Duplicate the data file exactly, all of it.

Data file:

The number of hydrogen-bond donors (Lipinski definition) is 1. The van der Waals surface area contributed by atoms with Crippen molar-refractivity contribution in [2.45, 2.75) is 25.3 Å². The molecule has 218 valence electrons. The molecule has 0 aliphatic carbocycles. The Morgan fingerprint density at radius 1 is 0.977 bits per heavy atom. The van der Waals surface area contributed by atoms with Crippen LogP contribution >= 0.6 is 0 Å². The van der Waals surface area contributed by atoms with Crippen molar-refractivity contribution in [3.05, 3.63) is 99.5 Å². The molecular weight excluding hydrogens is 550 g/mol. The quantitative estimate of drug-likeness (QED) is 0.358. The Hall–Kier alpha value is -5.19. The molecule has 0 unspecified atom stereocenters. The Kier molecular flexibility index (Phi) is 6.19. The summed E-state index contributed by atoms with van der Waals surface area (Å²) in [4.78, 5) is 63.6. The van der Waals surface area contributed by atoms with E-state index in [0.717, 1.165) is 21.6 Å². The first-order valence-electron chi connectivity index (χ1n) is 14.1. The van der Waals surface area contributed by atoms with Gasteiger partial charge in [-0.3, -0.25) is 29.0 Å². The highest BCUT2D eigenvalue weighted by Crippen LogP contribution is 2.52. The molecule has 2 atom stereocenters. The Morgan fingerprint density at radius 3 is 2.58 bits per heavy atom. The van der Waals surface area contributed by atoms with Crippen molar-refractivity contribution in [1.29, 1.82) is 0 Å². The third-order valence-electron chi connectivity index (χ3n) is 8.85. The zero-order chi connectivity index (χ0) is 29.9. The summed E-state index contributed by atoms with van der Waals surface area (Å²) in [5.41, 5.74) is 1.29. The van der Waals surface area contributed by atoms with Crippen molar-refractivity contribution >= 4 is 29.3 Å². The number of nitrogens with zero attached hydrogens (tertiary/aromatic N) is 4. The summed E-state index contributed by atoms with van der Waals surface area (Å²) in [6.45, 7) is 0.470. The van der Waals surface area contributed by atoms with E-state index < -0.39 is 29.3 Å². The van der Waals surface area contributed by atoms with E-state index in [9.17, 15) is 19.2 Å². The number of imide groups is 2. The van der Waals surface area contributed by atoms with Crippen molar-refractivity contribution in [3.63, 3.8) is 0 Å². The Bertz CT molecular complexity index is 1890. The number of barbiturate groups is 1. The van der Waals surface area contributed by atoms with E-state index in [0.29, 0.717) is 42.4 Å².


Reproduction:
The number of hydrogen-bond donors (Lipinski definition) is 1. The van der Waals surface area contributed by atoms with Crippen molar-refractivity contribution in [2.45, 2.75) is 25.3 Å². The molecule has 218 valence electrons. The molecule has 0 aliphatic carbocycles. The Morgan fingerprint density at radius 1 is 0.977 bits per heavy atom. The van der Waals surface area contributed by atoms with Crippen LogP contribution >= 0.6 is 0 Å². The van der Waals surface area contributed by atoms with Crippen molar-refractivity contribution in [3.05, 3.63) is 99.5 Å². The molecular weight excluding hydrogens is 550 g/mol. The quantitative estimate of drug-likeness (QED) is 0.358. The Hall–Kier alpha value is -5.19. The molecule has 0 unspecified atom stereocenters. The Kier molecular flexibility index (Phi) is 6.19. The summed E-state index contributed by atoms with van der Waals surface area (Å²) in [4.78, 5) is 63.6. The van der Waals surface area contributed by atoms with E-state index in [0.717, 1.165) is 21.6 Å². The first-order valence-electron chi connectivity index (χ1n) is 14.1. The van der Waals surface area contributed by atoms with Gasteiger partial charge in [-0.3, -0.25) is 29.0 Å². The highest BCUT2D eigenvalue weighted by Crippen LogP contribution is 2.52. The molecule has 2 atom stereocenters. The Morgan fingerprint density at radius 3 is 2.58 bits per heavy atom. The van der Waals surface area contributed by atoms with Crippen molar-refractivity contribution in [1.29, 1.82) is 0 Å². The third-order valence-electron chi connectivity index (χ3n) is 8.85. The zero-order chi connectivity index (χ0) is 29.9. The summed E-state index contributed by atoms with van der Waals surface area (Å²) in [5.41, 5.74) is 1.29. The van der Waals surface area contributed by atoms with Crippen molar-refractivity contribution >= 4 is 29.3 Å². The number of nitrogens with zero attached hydrogens (tertiary/aromatic N) is 4. The summed E-state index contributed by atoms with van der Waals surface area (Å²) in [6.45, 7) is 0.470. The van der Waals surface area contributed by atoms with E-state index < -0.39 is 29.3 Å². The van der Waals surface area contributed by atoms with E-state index in [9.17, 15) is 19.2 Å². The number of imide groups is 2. The van der Waals surface area contributed by atoms with Crippen molar-refractivity contribution in [3.63, 3.8) is 0 Å². The Bertz CT molecular complexity index is 1890. The number of barbiturate groups is 1. The van der Waals surface area contributed by atoms with E-state index in [0.29, 0.717) is 42.4 Å².